The UK announced that armed forces personnel would be compensated for tax changes brought in by the Scottish Government.
In a statement in July, defence secretary Gavin Williamson announced “an annual payment to make sure that all troops, regardless of where they are deployed or where their families are based, will pay the same income tax”.
However, supporters of the Scottish Government questioned the number of people that had been affected, after the UK government claimed around 8,000 would be compensated.
The plans will protect around 8,000 personnel who would otherwise be negatively affected by the income tax hikes Gavin Williamson, Defence Secretary
Ferret Fact Service looked at this claim, and found it to be Mostly True.
The controversy around the impact of the tax changes on the military stationed in Scotland has remained a talking point since the new tax bands passed through the Scottish Parliament in February.
Prominent Conservative politicians, including Douglas Ross MP, claimed that the new system would see armed forces personnel paying more tax in Scotland than England once they earned over a certain amount.
Ferret Fact Service found this amount to be around £26,000, at which point the new 21 per cent tax band would see more tax being paid north of the border.
This is down to the increase in the personal allowance – the amount of income you don’t pay tax on – from £11,500 to £11,850. The allowance is still set by the UK government. It is also affected by the new lower earners’ rate.
The Scottish Rate of Income Tax (SRIT) added two more levels to the three-band system previously in place across the UK. The new arrangement reduces the amount of tax paid by low earners, but increases it for higher earners.
A starter rate of 19 per cent will cover those earning between £11,850 and £13,850. The standard 20 per cent will be paid by those earning above that up to £24,000.
Between £24,000 and £43,430, there is an intermediate rate of 21 per cent. Higher earners up to £150,000 pay a 41 per cent tax, while those earning more than that pay 46 per cent.
When the UK government announced the compensation package for those affected, they claimed that around 8,000 people would benefit.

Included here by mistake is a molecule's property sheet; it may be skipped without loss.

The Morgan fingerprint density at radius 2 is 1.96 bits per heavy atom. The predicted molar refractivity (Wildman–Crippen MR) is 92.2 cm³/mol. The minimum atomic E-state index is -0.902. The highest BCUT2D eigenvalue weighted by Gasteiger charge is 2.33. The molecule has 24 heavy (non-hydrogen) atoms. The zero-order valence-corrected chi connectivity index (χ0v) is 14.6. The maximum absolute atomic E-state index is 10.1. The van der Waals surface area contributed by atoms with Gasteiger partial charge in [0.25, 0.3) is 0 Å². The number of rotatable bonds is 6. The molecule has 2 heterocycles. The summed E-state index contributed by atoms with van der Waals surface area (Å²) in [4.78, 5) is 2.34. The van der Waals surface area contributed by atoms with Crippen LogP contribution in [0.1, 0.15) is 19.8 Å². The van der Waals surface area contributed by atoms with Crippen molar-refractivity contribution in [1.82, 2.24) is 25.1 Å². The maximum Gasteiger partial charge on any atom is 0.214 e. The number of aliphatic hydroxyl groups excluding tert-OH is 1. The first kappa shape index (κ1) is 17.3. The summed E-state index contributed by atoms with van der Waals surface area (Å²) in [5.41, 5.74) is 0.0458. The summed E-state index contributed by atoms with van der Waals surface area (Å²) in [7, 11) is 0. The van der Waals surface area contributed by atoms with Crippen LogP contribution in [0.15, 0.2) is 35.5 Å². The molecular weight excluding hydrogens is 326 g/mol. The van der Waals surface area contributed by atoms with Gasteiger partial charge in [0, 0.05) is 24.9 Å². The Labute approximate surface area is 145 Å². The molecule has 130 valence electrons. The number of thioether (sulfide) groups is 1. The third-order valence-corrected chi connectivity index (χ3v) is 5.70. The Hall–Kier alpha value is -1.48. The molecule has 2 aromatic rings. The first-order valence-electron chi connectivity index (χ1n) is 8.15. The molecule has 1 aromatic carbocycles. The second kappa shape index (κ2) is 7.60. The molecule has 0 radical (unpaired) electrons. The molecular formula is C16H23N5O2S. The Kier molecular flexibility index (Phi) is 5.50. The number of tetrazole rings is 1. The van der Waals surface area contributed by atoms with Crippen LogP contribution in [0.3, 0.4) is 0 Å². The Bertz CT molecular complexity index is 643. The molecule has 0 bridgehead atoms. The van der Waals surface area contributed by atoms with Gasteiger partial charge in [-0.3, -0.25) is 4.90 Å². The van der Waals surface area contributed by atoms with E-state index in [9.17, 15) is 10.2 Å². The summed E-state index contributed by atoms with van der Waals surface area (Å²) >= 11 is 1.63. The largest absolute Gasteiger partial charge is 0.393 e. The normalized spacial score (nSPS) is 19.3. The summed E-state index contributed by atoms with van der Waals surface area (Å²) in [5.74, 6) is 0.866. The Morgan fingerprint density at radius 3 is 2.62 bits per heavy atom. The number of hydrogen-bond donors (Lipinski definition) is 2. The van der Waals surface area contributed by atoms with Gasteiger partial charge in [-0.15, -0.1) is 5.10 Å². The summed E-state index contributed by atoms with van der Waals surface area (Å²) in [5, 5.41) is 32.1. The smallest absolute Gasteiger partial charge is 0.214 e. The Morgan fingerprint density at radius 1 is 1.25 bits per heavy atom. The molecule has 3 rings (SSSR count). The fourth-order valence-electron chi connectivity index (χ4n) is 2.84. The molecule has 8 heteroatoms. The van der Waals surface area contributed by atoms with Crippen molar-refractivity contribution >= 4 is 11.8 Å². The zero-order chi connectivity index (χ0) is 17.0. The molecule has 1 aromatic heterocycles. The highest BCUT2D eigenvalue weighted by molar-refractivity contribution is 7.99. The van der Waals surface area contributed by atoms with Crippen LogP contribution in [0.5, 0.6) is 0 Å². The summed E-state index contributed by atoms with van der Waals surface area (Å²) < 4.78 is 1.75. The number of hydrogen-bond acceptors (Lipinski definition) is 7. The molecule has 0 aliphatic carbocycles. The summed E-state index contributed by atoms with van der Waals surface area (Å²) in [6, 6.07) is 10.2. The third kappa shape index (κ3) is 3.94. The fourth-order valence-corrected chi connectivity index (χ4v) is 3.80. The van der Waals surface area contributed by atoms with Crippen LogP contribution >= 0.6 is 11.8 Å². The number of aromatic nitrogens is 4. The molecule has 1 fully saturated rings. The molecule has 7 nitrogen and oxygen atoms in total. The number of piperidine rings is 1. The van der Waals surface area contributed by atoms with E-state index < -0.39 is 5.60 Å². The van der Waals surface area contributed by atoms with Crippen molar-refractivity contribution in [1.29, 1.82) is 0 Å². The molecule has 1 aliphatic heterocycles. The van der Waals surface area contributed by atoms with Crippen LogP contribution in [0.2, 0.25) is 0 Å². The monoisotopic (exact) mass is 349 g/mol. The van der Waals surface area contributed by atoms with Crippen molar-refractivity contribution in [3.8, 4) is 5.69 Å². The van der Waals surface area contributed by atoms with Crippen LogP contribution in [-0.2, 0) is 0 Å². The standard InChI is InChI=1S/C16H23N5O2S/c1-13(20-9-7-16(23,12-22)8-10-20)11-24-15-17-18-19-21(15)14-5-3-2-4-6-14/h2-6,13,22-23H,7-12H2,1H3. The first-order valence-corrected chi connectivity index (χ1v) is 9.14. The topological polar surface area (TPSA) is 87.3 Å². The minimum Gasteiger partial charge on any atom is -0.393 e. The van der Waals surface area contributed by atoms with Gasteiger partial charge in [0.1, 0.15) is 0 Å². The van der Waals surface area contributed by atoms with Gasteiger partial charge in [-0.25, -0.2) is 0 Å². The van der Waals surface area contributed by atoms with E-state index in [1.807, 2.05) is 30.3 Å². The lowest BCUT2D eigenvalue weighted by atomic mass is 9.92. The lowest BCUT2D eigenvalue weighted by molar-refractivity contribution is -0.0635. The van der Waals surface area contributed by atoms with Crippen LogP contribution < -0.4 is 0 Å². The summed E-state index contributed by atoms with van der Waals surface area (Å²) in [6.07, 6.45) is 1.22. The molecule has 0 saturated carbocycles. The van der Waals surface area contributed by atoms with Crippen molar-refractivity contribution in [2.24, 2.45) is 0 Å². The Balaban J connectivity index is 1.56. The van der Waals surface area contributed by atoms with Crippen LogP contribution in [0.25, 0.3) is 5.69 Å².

This was widely disputed, with many suggesting that the UK government figure had been inflated to overstate the impact of the Scottish Government’s tax system.
To find out, The Ferret sent a freedom of information request to the Ministry of Defence to find out how many service personnel were earning over the £26,000 threshold for paying more.
The 8,000 figure mentioned in the UK government statement comes from an analysis of the wages of full time personnel stationed in Scotland in the last financial year (2017-18, up until 1 April).
According to the response, there were 10,340 people in Scotland, while 133,600 across the rest of UK.
The majority of these were earning above the £26,000 threshold. According to the rounded figures provided, this would mean that 7,340 required mitigation from the UK government. This is 660 lower than the approximate figure given in the compensation statement, but is broadly similar to the estimate given.
As the MoD notes, it is not possible to give an exact figure of the number affected until the end of the current tax year when military payroll will be completed.
Ferret Fact Service verdict: Mostly True
The estimate given by the Conservative government for the number of military personnel affected by the Scottish Government’s tax changes was broadly accurate. The figure comes from an analysis of salaries in the military based in Scotland in the last financial year. It is not possible to get an exact figure who are affected until the end of the current year.
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